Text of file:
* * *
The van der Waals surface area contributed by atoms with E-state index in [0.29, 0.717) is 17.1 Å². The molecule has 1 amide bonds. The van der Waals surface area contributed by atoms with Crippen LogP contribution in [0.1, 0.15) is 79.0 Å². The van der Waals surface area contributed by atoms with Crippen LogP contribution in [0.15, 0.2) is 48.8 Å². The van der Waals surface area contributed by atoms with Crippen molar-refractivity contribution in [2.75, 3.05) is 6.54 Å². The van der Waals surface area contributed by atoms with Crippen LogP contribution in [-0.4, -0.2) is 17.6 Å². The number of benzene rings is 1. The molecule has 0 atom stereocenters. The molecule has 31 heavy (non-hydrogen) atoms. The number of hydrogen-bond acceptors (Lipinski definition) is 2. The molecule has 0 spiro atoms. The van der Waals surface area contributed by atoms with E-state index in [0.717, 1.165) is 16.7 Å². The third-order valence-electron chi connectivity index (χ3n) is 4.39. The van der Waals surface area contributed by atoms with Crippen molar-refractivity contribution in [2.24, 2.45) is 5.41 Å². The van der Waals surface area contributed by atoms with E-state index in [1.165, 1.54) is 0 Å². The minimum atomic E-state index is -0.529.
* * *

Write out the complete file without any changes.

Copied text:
The van der Waals surface area contributed by atoms with E-state index in [0.29, 0.717) is 17.1 Å². The molecule has 1 amide bonds. The van der Waals surface area contributed by atoms with Crippen LogP contribution in [0.1, 0.15) is 79.0 Å². The van der Waals surface area contributed by atoms with Crippen LogP contribution in [0.15, 0.2) is 48.8 Å². The van der Waals surface area contributed by atoms with Crippen molar-refractivity contribution in [2.75, 3.05) is 6.54 Å². The van der Waals surface area contributed by atoms with Crippen LogP contribution in [-0.4, -0.2) is 17.6 Å². The number of benzene rings is 1. The molecule has 0 atom stereocenters. The molecule has 31 heavy (non-hydrogen) atoms. The number of hydrogen-bond acceptors (Lipinski definition) is 2. The molecule has 0 spiro atoms. The van der Waals surface area contributed by atoms with E-state index in [0.717, 1.165) is 16.7 Å². The third-order valence-electron chi connectivity index (χ3n) is 4.39. The van der Waals surface area contributed by atoms with Crippen molar-refractivity contribution in [2.24, 2.45) is 5.41 Å². The van der Waals surface area contributed by atoms with E-state index in [1.165, 1.54) is 0 Å². The minimum atomic E-state index is -0.529.